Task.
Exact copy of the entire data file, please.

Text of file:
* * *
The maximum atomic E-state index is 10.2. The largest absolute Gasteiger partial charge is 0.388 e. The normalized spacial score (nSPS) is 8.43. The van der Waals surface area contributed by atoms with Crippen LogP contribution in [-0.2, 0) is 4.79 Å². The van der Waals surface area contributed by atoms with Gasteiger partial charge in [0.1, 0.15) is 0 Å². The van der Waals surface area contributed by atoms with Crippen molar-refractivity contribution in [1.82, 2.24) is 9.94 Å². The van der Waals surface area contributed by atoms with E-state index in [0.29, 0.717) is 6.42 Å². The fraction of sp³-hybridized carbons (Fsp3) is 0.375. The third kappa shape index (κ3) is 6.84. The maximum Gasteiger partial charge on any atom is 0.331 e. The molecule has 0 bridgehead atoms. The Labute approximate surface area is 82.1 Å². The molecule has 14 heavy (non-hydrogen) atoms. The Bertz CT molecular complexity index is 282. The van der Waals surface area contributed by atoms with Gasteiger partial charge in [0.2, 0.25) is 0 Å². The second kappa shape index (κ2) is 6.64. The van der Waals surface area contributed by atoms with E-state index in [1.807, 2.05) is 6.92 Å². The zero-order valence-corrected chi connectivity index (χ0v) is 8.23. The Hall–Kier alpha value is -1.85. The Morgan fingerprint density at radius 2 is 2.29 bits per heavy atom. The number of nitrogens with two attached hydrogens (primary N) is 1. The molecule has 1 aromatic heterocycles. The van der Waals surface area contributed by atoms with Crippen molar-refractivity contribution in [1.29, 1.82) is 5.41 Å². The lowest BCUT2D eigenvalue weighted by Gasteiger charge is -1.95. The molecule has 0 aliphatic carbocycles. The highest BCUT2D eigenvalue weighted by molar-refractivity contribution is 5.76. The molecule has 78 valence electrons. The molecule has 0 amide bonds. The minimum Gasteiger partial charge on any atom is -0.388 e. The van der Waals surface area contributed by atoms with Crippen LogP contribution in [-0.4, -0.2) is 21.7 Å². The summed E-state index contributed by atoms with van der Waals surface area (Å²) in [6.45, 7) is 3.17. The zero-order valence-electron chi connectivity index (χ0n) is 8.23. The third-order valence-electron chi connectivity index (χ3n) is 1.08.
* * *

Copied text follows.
The maximum atomic E-state index is 10.2. The largest absolute Gasteiger partial charge is 0.388 e. The normalized spacial score (nSPS) is 8.43. The van der Waals surface area contributed by atoms with Crippen LogP contribution in [-0.2, 0) is 4.79 Å². The van der Waals surface area contributed by atoms with Gasteiger partial charge in [0.1, 0.15) is 0 Å². The van der Waals surface area contributed by atoms with Crippen molar-refractivity contribution in [1.82, 2.24) is 9.94 Å². The van der Waals surface area contributed by atoms with E-state index in [0.29, 0.717) is 6.42 Å². The fraction of sp³-hybridized carbons (Fsp3) is 0.375. The third kappa shape index (κ3) is 6.84. The maximum Gasteiger partial charge on any atom is 0.331 e. The molecule has 0 bridgehead atoms. The Labute approximate surface area is 82.1 Å². The molecule has 14 heavy (non-hydrogen) atoms. The Bertz CT molecular complexity index is 282. The van der Waals surface area contributed by atoms with Gasteiger partial charge in [0.2, 0.25) is 0 Å². The second kappa shape index (κ2) is 6.64. The van der Waals surface area contributed by atoms with E-state index in [1.807, 2.05) is 6.92 Å². The zero-order valence-corrected chi connectivity index (χ0v) is 8.23. The Hall–Kier alpha value is -1.85. The Morgan fingerprint density at radius 2 is 2.29 bits per heavy atom. The number of nitrogens with two attached hydrogens (primary N) is 1. The molecule has 1 aromatic heterocycles. The van der Waals surface area contributed by atoms with Crippen molar-refractivity contribution in [1.29, 1.82) is 5.41 Å². The lowest BCUT2D eigenvalue weighted by Gasteiger charge is -1.95. The molecule has 0 aliphatic carbocycles. The highest BCUT2D eigenvalue weighted by molar-refractivity contribution is 5.76. The molecule has 78 valence electrons. The molecule has 0 amide bonds. The minimum Gasteiger partial charge on any atom is -0.388 e. The van der Waals surface area contributed by atoms with Crippen LogP contribution in [-0.4, -0.2) is 21.7 Å². The summed E-state index contributed by atoms with van der Waals surface area (Å²) in [6.45, 7) is 3.17. The zero-order valence-electron chi connectivity index (χ0n) is 8.23. The third-order valence-electron chi connectivity index (χ3n) is 1.08.